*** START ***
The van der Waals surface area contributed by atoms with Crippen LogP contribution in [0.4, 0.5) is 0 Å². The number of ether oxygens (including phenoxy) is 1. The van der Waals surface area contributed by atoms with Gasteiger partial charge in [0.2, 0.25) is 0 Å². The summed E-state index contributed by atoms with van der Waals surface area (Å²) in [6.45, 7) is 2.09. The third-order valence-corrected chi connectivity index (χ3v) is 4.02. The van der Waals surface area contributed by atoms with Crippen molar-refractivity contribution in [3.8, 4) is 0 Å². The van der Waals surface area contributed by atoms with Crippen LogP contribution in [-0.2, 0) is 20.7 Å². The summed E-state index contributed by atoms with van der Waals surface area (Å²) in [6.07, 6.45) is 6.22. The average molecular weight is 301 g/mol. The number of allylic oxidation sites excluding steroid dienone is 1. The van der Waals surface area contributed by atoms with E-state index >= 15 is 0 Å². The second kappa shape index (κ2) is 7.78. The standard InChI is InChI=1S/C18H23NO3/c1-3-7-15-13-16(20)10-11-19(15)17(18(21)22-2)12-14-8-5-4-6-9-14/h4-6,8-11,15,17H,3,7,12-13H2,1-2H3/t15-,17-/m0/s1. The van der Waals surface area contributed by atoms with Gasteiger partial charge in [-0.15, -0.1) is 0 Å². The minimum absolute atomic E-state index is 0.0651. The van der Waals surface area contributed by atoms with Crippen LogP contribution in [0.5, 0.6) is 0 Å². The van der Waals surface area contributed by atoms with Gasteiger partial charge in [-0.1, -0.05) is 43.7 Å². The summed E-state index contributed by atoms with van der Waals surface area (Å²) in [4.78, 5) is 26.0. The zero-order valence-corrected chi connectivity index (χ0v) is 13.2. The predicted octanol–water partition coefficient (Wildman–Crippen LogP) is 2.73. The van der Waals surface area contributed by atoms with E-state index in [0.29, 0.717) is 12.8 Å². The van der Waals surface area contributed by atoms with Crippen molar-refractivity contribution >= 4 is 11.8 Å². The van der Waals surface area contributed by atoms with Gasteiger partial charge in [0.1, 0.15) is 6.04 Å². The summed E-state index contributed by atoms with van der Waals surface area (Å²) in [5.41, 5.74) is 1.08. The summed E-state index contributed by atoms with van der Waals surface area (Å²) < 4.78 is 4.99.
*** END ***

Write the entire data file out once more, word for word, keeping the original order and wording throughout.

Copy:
The van der Waals surface area contributed by atoms with Crippen LogP contribution in [0.4, 0.5) is 0 Å². The number of ether oxygens (including phenoxy) is 1. The van der Waals surface area contributed by atoms with Gasteiger partial charge in [0.2, 0.25) is 0 Å². The summed E-state index contributed by atoms with van der Waals surface area (Å²) in [6.45, 7) is 2.09. The third-order valence-corrected chi connectivity index (χ3v) is 4.02. The van der Waals surface area contributed by atoms with Crippen molar-refractivity contribution in [3.8, 4) is 0 Å². The van der Waals surface area contributed by atoms with Crippen LogP contribution in [-0.2, 0) is 20.7 Å². The summed E-state index contributed by atoms with van der Waals surface area (Å²) in [6.07, 6.45) is 6.22. The average molecular weight is 301 g/mol. The number of allylic oxidation sites excluding steroid dienone is 1. The van der Waals surface area contributed by atoms with E-state index >= 15 is 0 Å². The second kappa shape index (κ2) is 7.78. The standard InChI is InChI=1S/C18H23NO3/c1-3-7-15-13-16(20)10-11-19(15)17(18(21)22-2)12-14-8-5-4-6-9-14/h4-6,8-11,15,17H,3,7,12-13H2,1-2H3/t15-,17-/m0/s1. The van der Waals surface area contributed by atoms with Gasteiger partial charge in [-0.15, -0.1) is 0 Å². The minimum absolute atomic E-state index is 0.0651. The van der Waals surface area contributed by atoms with Crippen LogP contribution in [0.5, 0.6) is 0 Å². The van der Waals surface area contributed by atoms with Gasteiger partial charge in [-0.1, -0.05) is 43.7 Å². The summed E-state index contributed by atoms with van der Waals surface area (Å²) in [4.78, 5) is 26.0. The zero-order valence-corrected chi connectivity index (χ0v) is 13.2. The predicted octanol–water partition coefficient (Wildman–Crippen LogP) is 2.73. The van der Waals surface area contributed by atoms with E-state index in [0.29, 0.717) is 12.8 Å². The van der Waals surface area contributed by atoms with Crippen molar-refractivity contribution >= 4 is 11.8 Å². The van der Waals surface area contributed by atoms with Gasteiger partial charge in [0.1, 0.15) is 6.04 Å². The summed E-state index contributed by atoms with van der Waals surface area (Å²) in [5.41, 5.74) is 1.08. The summed E-state index contributed by atoms with van der Waals surface area (Å²) < 4.78 is 4.99.